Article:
Home insurers have balked at the high cost of covering homes in wildfire-prone areas, according to the Wall Street Journal. After wildfires and brush fires ravaged parts of the state in 2017 and 2018, companies have paid out more than $24 billion to those whose homes were damaged in the fires.
Now, some insurers are declining to renew policies for tens of thousands of homes in those areas. Thousands more are expected to either increase their rates or decline coverage in coming years.
While the numbers for total damage costs in 2019 are still being calculated, analysts estimated reconstruction costs for the wildfires in September and October to be over $80 billion.
The parts of California most affected by autumn wildfires are usually rural. While many people priced out of cities like Los Angeles and San Diego have previously turned to these parts in their search of cheaper homes, the high price of fire coverage could make that impossible for many, Deputy Chief Economist of the California Association of Realtors Jordan Levine told the Journal.
“It really exacerbates an already challenging environment,” Levine said. “Putting an even higher bar on the financial requirements of homeownership means that some folks are going to get priced out.”
Last year, CAR ran a survey asking members if insurance was a setback in the homebuying process and 34 percent of members responded that they’ve had buyers pull out of a deal due to not being able to find adequate fire insurance.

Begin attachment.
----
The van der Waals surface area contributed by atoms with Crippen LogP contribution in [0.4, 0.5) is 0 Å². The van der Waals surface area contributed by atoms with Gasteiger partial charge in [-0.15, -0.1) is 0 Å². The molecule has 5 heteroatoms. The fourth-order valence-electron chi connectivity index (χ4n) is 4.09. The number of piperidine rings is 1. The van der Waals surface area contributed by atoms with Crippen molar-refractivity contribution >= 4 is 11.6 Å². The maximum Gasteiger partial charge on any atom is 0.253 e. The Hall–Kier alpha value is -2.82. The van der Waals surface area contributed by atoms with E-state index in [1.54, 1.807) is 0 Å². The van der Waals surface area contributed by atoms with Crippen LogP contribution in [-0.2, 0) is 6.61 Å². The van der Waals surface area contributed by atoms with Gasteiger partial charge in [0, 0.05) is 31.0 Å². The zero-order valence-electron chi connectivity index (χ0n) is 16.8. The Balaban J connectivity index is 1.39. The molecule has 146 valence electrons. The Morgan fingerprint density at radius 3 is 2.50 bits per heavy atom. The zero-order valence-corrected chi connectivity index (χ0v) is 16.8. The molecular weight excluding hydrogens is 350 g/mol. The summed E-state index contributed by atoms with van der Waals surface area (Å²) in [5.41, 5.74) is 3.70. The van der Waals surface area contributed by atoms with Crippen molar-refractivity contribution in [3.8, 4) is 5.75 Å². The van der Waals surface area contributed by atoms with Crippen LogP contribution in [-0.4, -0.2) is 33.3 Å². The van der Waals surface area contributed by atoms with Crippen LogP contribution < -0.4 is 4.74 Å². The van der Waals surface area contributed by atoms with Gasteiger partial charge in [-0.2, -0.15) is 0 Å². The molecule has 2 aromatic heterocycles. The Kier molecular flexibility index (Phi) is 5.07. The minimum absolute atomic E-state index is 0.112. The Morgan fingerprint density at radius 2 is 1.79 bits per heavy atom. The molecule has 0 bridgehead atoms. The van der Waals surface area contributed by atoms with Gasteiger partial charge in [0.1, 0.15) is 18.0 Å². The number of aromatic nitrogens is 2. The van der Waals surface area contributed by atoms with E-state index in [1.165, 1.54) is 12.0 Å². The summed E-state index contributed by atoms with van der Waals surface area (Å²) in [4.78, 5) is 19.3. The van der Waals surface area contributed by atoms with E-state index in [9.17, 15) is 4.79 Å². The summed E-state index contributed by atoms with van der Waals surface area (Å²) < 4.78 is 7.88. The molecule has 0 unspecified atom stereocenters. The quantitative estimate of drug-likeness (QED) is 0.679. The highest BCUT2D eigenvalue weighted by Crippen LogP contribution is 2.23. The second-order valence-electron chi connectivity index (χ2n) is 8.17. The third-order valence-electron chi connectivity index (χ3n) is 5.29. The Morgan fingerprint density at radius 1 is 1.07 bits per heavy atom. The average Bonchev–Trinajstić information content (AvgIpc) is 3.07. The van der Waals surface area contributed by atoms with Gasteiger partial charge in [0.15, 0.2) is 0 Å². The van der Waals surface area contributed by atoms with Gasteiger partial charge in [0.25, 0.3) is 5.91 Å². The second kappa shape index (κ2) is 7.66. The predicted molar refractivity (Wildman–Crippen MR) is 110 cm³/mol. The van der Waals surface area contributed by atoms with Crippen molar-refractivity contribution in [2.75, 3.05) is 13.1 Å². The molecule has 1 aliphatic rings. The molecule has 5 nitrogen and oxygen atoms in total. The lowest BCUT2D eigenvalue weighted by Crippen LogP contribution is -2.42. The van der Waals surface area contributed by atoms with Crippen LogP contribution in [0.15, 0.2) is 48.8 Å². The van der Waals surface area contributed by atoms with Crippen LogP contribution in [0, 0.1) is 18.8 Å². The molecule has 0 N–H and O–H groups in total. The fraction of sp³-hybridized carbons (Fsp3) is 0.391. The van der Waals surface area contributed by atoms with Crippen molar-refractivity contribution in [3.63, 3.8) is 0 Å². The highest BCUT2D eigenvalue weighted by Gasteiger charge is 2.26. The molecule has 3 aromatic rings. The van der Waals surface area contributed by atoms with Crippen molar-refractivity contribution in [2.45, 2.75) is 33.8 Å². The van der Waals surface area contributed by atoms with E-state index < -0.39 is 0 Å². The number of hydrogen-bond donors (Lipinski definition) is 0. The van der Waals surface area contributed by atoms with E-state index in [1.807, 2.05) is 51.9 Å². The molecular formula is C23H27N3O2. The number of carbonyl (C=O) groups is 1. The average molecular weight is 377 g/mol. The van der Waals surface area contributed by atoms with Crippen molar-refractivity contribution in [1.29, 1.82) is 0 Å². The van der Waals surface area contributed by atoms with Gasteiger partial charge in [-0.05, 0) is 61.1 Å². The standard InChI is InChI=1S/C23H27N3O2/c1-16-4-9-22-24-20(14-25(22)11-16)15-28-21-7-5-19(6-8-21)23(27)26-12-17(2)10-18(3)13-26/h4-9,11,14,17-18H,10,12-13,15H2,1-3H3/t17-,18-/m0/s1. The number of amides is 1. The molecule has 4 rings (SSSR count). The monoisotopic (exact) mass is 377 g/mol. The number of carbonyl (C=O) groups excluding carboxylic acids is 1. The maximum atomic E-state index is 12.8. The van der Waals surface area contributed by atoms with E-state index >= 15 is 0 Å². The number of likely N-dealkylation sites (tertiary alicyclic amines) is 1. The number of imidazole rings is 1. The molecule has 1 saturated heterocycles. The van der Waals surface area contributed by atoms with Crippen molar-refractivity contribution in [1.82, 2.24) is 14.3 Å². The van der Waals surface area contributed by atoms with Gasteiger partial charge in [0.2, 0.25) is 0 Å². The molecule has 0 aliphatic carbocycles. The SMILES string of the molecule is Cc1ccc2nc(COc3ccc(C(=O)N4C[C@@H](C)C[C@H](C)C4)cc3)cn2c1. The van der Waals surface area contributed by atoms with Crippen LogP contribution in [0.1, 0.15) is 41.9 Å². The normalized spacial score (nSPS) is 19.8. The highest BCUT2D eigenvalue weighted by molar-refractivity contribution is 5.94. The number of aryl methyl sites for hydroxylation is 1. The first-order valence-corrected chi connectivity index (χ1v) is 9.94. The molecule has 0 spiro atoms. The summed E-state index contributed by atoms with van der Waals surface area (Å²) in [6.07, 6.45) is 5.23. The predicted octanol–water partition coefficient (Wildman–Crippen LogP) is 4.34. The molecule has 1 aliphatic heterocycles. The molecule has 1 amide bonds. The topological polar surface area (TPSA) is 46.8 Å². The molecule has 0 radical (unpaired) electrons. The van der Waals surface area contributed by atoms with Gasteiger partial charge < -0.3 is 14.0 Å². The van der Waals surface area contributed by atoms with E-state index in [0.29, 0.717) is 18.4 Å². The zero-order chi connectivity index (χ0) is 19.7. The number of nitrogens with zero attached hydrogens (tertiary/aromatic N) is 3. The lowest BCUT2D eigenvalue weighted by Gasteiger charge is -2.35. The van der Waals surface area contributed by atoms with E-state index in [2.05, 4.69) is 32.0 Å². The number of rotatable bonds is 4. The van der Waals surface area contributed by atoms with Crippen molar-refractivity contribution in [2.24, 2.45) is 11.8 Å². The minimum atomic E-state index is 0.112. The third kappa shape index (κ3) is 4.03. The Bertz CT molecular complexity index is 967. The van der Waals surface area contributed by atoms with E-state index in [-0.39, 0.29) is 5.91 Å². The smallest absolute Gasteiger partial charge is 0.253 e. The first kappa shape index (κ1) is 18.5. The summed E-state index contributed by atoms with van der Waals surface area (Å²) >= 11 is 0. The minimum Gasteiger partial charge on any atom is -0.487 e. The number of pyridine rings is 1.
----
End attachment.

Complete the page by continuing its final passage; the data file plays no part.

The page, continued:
Lauralee Green, an agent and co-owner of Z Group Real Estate in Pollock Pines, California, told the Journal she now asks prospective buyers to submit an insurance quote before making an offer. She says her total annual home sales are down to $4.7 million from $8.8 million because many pull away from the deal after seeing the total.
“We’re just going to get a bunch of houses sitting on the market that won’t sell,” she said.
Currently, the state is trying to figure out how to best address the rising risk of wildfire damage — in December, it passed a ruling that protects more than a million houses across the state by banning insurance companies from declining insurance for one year after a wildfire.
But those who are looking to buy a home now may have a serious fire insurance-related challenge on their hands. Insurance companies are increasingly declining to cover certain areas for fire damage and, as a result, leaving homeowners to turn to the state insurer’s California FAIR Plan instead — a policy that can be more expensive, only protects up to $1.5 million in damages and doesn’t include liability and theft.
Michael Angles, a California resident looking to sell his mother’s home in Placerville, told the Journal that insurance costs have already gone up from $3,000 in 2018 to $3,800 in 2019 while the last renewal quote he received was $19,000. Angles, like many in the area, has decided to wait in hope of the situation improving to sell the house.
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